MD Anderson Research Highlights for June 19, 2024

Featuring a novel drug for glioblastoma, resources to understand tumor evolution, a lower-dose radiation approach, and a new target for ferroptosis sensitivity

The University of Texas MD Anderson Cancer Center’s Research Highlights showcases the latest breakthroughs in cancer care, research and prevention. These advances are made possible through seamless collaboration between MD Anderson’s world-leading clinicians and scientists, bringing discoveries from the lab to the clinic and back.

Recent developments at MD Anderson include resources to reconstruct tumor evolution using crowd-sourced algorithms, using lower doses of radiation to avoid toxicities in patients with a lymphoma subtype, a potential target for regulating cell sensitivity to ferroptosis, and a novel drug that reprograms the tumor microenvironment to target glioblastoma.

Crowd-based challenge benchmarks algorithms that reconstruct tumor evolution
Using a process called subclonal reconstruction, researchers can mathematically quantify individual tumor evolution from bulk DNA sequencing data. This helps them understand how cancers begin, progress and adapt to their environment in order to develop better treatment strategies. To assess the performance of various reconstruction techniques, researchers co-led by Peter Van Loo, Ph.D., launched a seven-year community-based challenge to benchmark 31 algorithms that analyzed data from 51 simulated tumors. The study tested each algorithm on seven tasks designed to evaluate different aspects of subclonal reconstruction, such as accuracy in estimating tumor purity, number of subclones and the prevalence of single-nucleotide variants. The researchers found that certain features of each algorithm, such as read depth and mappability, had a more significant impact on performance than tumor features. However, no single algorithm performed best at all tasks, highlighting a need for further research. All datasets and methods are publicly available to clinicians and researchers looking to develop improved methods for understanding tumor evolution. Learn more in Nature Biotechnology.

Lower-dose radiation is effective and reduces risk of side effects in lymphoma subtype
Patients with gastric mucosa-associated lymphoid tissue (MALT) lymphoma, a type of marginal zone lymphoma, receive moderate doses of radiation therapy but also experience side effects. To minimize toxicity, research led by Jillian Gunther, M.D., Ph.D., and Chelsea Pinnix, M.D., Ph.D., examined the use of a lower radiation dose using a response-adapted treatment approach. In this study, 24 patients with newly diagnosed or relapsed H. pylori-negative gastric MALT lymphoma were treated with a total dose of 4 Gy in two fractions, with the option of an additional 20 Gy dose after an incomplete response. Twenty patients (83%) had a complete response to the lower dose, while four patients received the additional higher dose. All patients experienced complete response, with a three-year local control rate of 96%. One relapse was successfully treated with an additional 20 Gy. The treatment was well tolerated with mostly mild side effects, such as nausea and abdominal pain. These results show that a lower dose is effective for most patients, sparing many from the side effects of a higher dose. Learn more in The Lancet Haematology.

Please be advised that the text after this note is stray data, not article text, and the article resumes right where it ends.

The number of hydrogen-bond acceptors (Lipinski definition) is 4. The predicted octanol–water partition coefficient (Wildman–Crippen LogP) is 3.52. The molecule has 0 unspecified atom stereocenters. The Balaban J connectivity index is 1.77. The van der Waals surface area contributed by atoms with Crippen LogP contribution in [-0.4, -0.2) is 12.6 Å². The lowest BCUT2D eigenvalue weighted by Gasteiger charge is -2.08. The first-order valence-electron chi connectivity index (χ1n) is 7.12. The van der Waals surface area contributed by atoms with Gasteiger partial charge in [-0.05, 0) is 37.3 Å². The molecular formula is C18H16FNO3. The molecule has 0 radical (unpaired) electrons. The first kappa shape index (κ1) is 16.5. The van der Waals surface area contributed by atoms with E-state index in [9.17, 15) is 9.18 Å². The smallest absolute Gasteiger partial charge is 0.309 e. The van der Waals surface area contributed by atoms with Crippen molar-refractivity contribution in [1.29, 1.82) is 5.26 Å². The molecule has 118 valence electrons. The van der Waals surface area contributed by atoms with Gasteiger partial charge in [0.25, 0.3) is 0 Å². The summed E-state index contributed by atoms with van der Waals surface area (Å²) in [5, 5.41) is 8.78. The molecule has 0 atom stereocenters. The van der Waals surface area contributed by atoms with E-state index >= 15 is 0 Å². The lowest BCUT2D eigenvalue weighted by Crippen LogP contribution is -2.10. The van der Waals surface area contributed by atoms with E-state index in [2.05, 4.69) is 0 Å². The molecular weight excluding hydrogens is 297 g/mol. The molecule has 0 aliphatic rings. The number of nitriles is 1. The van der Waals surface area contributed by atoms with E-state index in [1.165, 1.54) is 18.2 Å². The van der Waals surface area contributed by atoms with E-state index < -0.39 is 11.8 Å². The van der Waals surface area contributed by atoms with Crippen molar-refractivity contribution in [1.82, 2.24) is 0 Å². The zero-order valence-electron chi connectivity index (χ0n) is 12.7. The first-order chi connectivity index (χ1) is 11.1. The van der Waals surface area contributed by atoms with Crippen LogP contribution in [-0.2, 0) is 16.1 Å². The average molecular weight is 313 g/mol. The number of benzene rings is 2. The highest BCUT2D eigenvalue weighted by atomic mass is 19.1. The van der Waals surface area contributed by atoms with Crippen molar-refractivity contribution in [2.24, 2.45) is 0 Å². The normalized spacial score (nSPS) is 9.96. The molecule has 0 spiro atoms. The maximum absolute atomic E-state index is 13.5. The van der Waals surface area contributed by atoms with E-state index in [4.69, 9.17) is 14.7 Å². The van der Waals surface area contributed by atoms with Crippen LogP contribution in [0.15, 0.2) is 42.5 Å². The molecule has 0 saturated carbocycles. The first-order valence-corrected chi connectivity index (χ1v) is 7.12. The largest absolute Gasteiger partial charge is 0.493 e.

Novel role for IRE1α suggests its therapeutic potential for regulating ferroptosis
Ferroptosis, a type of programmed cell death characterized by the accumulation of lipid peroxides, is a viable tumor-suppressing mechanism, but components of ferroptosis regulation and cell sensitivity remain unknown. Inositol-requiring enzyme 1 (IRE1α) is a key protein known to have a downstream role in regulating cellular sensitivity to various types of stress as part of the unfolded protein response. Researchers led by Dadi Jiang, Ph.D., and Albert Koong, M.D., Ph.D., discovered a novel role for IRE1α in regulating glutathione synthesis, which is crucial for protecting cells from oxidative damage and maintaining tissue health. By controlling the expression of key glutathione biosynthesis regulators, IRE1α can impact cell sensitivity to ferroptosis. These findings suggest that cell sensitivity to ferroptosis can be pharmacologically modulated by IRE1α inhibition, highlighting its therapeutic potential. Learn more in Nature Communications.

STING-targeting drug reprograms tumor microenvironment to eliminate glioblastoma
Patients with glioblastoma, the most common type of primary brain cancer, have a poor prognosis, with most deriving no benefit from existing immunotherapy. Previous studies demonstrated that targeting the STING pathway increases antitumor responses in other tumors and is well tolerated in preclinical glioblastoma models, suggesting it may be a promising strategy. Researchers led by Michael Curran, Ph.D., activated the STING pathway in glioblastoma tumors, which transformed immunosuppressive myeloid cells into antitumor inflammatory cells. These cells then recruited anti-glioblastoma T cells and supported them in eliminating brain tumors. Using a unique STING agonist in treatment-resistant preclinical glioblastoma models, the researchers showed that the agonist successfully reprogrammed the tumor microenvironment to induce a potent antitumor immune response. The results suggest the agonist has significant therapeutic potential, and the researchers currently are evaluating it in preclinical models following radiation therapy to prevent cancer recurrence. Based on these findings, they hope to launch a clinical trial in late 2025. Learn more in The Journal of Clinical Investigation.

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